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Allotment to love

Find an allotment patch and use the VegPlotter tool to make planting patterns that are works of art from the heart.
Plan a session with this activity

You will need

  • Pens or pencils
  • A4 paper
  • Gardening gloves
  • Gardening tools
  • Device with internet access, one per group
  • Non-personal email accounts, one per group
  • Plants, as desired
A line drawing of the different gardening equipment and types of plants you can use to create an allotment.

Before you begin

  • Make sure you’ve risk assessed your meeting, and also have a COVID-19 safe risk assessment that’s been agreed by your line manager. You can check out more detailed guidance here
  • Don’t worry if you don’t have access to an allotment – you could research community garden spaces, or ask trustees and landowners for permission to set up a growing space at your meeting place. You could even explore the possibility of using someone’s garden. 
  • This activity is best split across multiple sessions. The first sessions should feature an introduction to allotments, and time here should be spent researching local allotment or community garden spaces that could be used by your group. Everyone should also get some time in the first session to think about what they’ll plant and how they’ll set out their plants. Finally, everyone involved in the project should make a commitment to continue to care for and maintain the allotment patch, which will involve making multiple visits.
  • Leaders and helpers will need to make themselves familiar with the requirements of maintaining an allotment, and how to use Veg Plotter.
    • Alternatively, the plant and vegetable research could be undertaken using books, or perhaps a session visit from a knowledgeable parent or a local expert.
    • The plot planning could be done using paper designs. Create a ground template with cut-out shapes of the plantings and features of the land to then stick on.
  • This activity requires each small group to register on Veg Plotter using an email address. Avoid using personal email addresses by creating an email address for each group ahead of the activity session.
  • Let parents and carers know that you’re planning on carrying out a series of visits to manage an allotment. They might like to get involved and could know others who can help.

Safety checklist

Use the Safety checklist to help you plan and risk assess your activity.  Additional coronavirus-related controls to think about may include: 

  • Make sure that everyone knows the plan for dropping young people off (and picking them up again).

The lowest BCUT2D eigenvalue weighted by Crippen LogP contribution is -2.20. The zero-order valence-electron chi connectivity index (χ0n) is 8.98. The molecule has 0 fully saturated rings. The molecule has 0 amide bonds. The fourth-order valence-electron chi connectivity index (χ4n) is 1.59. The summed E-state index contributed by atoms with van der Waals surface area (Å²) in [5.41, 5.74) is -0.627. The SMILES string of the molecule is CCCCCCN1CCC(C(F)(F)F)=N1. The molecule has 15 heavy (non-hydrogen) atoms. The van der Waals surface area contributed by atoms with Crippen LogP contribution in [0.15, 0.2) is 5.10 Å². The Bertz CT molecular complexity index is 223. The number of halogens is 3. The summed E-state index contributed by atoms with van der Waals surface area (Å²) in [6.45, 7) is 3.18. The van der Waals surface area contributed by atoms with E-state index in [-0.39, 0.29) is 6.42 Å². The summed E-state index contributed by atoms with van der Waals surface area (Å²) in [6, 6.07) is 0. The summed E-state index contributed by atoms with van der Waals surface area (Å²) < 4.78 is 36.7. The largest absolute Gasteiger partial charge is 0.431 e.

• Set up a hand washing station that you can use throughout the session. Everyone should wash their hands before and after they use equipment.
  • Remind people to stay distanced when sharing ideas – could you use hoops or markings on the floor to make it easier for people to see where to sit or stand? 
  • Make sure everyone has their own pen or pencil so they don’t have to share. Think about how you’ll hand out paper too – you could put it down and then move away so people can go and collect it. 

Run the activity

  1. Everyone should chat about allotments. Talk about what an allotment is, why someone might have one and the benefits of maintaining an allotment.
  2. Split into small groups of three or four. Each group will need writing materials, paper and a device with internet access. Instruct everyone to research local allotments, community gardens or viable alternatives (think about places with lots of land, such as farms). They should make a note of potential locations that the group can access, as well as any contact details they can find.
  1. When everyone’s completed their research in their groups, gather together again at a safe distance to share thoughts and ideas. The person leading the activity should gather up all of the written notes and contact details that the group have collected and make arrangements with the relevant parties.
  1. Back in their groups, give each some fresh paper and a device with internet access. People could use their own devices, if they’re suitable and if this is appropriate in your meetings. Give each group the details of one of the email addresses prepared earlier, and have them go to Veg Plotter. They should use the email address to register on the site.
  1. Everyone should go to the Grow Guides page on the Veg Plotter site. Each group should research and write down three kinds of vegetable that could be planted in an allotment at the current time of year.
  2. Now, they should research online three kinds of hardy annual flower that could be planted in the allotment at the current time of year. Then, two kinds of bulb, herbaceous plant, flowering shrub or rose. Write all of these down.